Whether the high performance race car parts will be eligible for the partial duty exemption available under HTSUS subheading 9802.00.60 when returned to the U.S.


HTSUS subheading 9802.00.60 provides a partial duty exemption for:

[a]ny article of metal (as defined in U.S. note 3(d) of this subchapter) manufactured in the United States or subjected to a process of manufacture in the United States, if exported for further processing, and if the exported article as processed outside the United States, or the article which results from the processing outside the United States, is returned to the United States for further processing.

This tariff provision imposes a dual "further processing" requirement on eligible articles of metal--one foreign, and when returned, one domestic. However, not all "processing" taking place upon return of an article to the U.S. suffice to bring the article within the purview of HTSUS subheading 9802.00.60. Intelex Systems, Inc. v. United States, 59 CCPA 138, C.A.D. 1055, 460 F.2d 1083 (1972), aff'g, 65 Cust.Ct. 306, C.D. 4093, 318 F.Supp. 515 (1970). Metal articles satisfying these statutory requirements may be classified under this tariff provision with duty only on the value of such processing performed outside the U.S., upon compliance with section 10.9, Customs Regulations (19 CFR 10.9).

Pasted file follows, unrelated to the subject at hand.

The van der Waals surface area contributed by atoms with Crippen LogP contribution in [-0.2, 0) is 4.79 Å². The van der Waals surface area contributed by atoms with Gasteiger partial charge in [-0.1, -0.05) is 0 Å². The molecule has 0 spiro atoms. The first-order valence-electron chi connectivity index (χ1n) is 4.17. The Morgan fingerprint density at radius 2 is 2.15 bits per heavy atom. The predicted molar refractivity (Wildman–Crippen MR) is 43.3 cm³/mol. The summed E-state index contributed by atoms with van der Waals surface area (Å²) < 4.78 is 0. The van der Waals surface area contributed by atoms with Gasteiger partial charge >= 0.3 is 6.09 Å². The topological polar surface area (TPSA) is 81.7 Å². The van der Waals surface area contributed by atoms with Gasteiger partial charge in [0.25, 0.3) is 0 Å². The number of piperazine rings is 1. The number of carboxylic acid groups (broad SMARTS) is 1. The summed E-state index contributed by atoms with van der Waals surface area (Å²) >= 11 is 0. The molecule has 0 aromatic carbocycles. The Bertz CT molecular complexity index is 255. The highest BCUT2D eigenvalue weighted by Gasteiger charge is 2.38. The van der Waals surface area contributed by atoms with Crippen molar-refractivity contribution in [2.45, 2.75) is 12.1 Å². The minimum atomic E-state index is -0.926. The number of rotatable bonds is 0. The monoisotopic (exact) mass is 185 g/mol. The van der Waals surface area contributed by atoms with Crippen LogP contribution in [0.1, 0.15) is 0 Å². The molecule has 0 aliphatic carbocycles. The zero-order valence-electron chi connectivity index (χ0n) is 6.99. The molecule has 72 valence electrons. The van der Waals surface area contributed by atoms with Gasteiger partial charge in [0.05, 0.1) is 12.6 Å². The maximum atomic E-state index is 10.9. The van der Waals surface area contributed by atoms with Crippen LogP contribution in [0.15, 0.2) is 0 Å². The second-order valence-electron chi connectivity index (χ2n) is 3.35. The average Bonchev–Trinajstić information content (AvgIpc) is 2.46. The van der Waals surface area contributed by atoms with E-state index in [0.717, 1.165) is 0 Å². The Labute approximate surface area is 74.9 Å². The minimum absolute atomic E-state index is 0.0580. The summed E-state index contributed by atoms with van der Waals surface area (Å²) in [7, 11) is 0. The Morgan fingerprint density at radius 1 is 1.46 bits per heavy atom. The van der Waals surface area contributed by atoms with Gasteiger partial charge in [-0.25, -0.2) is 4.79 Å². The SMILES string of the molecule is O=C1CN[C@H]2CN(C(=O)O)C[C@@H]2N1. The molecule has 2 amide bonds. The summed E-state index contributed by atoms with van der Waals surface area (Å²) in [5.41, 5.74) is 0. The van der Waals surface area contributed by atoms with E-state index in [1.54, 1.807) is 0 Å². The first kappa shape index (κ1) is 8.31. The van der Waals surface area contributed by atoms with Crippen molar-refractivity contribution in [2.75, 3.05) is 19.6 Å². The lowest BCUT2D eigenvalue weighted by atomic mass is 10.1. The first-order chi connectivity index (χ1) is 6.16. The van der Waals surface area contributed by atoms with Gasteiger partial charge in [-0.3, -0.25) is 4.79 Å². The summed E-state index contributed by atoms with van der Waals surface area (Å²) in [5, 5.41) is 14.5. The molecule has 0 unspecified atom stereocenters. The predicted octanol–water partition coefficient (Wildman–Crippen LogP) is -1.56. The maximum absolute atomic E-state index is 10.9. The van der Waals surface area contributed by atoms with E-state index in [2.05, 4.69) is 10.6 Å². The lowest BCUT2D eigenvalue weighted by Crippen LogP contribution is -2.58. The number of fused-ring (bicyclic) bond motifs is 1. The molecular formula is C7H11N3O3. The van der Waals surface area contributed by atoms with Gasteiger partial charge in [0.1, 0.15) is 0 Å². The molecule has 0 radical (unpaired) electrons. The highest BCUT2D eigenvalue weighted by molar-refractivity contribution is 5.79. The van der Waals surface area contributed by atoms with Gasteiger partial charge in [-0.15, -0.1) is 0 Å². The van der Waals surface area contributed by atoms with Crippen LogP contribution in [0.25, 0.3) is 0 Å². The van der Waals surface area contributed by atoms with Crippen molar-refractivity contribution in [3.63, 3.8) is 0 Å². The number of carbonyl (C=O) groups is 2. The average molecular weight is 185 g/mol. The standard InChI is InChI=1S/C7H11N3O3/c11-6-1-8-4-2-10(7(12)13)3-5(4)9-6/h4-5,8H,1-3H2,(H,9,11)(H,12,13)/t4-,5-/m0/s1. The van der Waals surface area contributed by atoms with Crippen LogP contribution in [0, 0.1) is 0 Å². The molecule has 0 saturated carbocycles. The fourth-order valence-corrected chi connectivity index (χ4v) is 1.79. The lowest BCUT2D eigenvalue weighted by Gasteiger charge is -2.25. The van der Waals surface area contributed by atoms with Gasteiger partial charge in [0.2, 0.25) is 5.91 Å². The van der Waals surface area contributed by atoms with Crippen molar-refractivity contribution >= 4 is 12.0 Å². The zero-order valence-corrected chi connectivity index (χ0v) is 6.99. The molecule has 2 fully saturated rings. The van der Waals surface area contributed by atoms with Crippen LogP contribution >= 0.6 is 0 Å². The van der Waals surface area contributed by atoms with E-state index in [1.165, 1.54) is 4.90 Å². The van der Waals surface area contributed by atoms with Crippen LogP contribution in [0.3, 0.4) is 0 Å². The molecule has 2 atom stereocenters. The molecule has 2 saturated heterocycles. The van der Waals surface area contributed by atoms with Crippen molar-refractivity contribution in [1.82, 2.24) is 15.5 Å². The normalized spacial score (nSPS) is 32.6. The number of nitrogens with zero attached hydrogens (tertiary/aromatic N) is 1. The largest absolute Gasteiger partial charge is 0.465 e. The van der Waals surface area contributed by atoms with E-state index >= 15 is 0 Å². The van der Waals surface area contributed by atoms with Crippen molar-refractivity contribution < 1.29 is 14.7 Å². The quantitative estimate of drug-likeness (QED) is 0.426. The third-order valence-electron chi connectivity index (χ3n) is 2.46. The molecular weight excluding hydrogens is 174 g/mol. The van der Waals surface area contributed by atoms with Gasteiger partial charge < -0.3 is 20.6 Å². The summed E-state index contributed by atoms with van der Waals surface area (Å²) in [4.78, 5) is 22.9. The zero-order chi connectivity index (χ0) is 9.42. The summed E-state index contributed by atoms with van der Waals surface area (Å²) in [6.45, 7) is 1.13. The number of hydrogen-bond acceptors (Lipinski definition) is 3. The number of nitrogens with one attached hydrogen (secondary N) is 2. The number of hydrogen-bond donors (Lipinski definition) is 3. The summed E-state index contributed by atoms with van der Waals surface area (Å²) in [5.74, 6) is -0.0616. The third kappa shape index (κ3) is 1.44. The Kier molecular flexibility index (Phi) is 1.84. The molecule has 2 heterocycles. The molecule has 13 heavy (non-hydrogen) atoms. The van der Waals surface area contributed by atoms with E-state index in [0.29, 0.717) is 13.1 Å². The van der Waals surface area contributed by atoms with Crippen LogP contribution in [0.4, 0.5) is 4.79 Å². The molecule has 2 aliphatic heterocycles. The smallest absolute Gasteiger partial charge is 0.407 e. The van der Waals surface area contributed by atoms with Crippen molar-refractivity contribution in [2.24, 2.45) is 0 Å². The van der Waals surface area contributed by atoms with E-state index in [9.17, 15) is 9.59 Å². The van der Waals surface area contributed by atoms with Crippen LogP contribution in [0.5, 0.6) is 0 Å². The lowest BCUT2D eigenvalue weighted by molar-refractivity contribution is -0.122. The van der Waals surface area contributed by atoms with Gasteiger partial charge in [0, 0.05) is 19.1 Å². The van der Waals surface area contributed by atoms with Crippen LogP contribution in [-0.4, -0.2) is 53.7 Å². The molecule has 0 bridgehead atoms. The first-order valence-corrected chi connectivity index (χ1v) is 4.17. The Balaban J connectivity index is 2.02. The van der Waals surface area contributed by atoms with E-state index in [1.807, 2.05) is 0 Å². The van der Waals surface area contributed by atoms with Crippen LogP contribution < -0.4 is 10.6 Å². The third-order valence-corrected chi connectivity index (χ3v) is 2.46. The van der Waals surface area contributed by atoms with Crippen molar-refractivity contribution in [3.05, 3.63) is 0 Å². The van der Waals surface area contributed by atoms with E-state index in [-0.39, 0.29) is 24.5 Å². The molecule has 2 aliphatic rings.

In this case, the foreign operations performed on the aluminum/magnesium castings are flash removal, grinding and drilling, while the operations performed on the steel and aluminum barstock are sawing to length, turning, and hobbing by gear cutting equipment. We have previously ruled that grinding and metal cutting steps, e.g., "flash removal," and other steps that impact the metal itself constitute "further processing" within the ambit of the statute. See, Headquarters Ruling Letter 555105 (October 31, 1988). We have also held that hole drilling operations that constitute a significant process meet the requirements of further processing under HTSUS subheading 9802.00.60. See, C.S.D. 79-290, 13 Cust.Bull. 1424 (1979). Accordingly, the castings and barstock are found to be subjected to "further processing" abroad for purposes of HTSUS subheading 9802.00.60.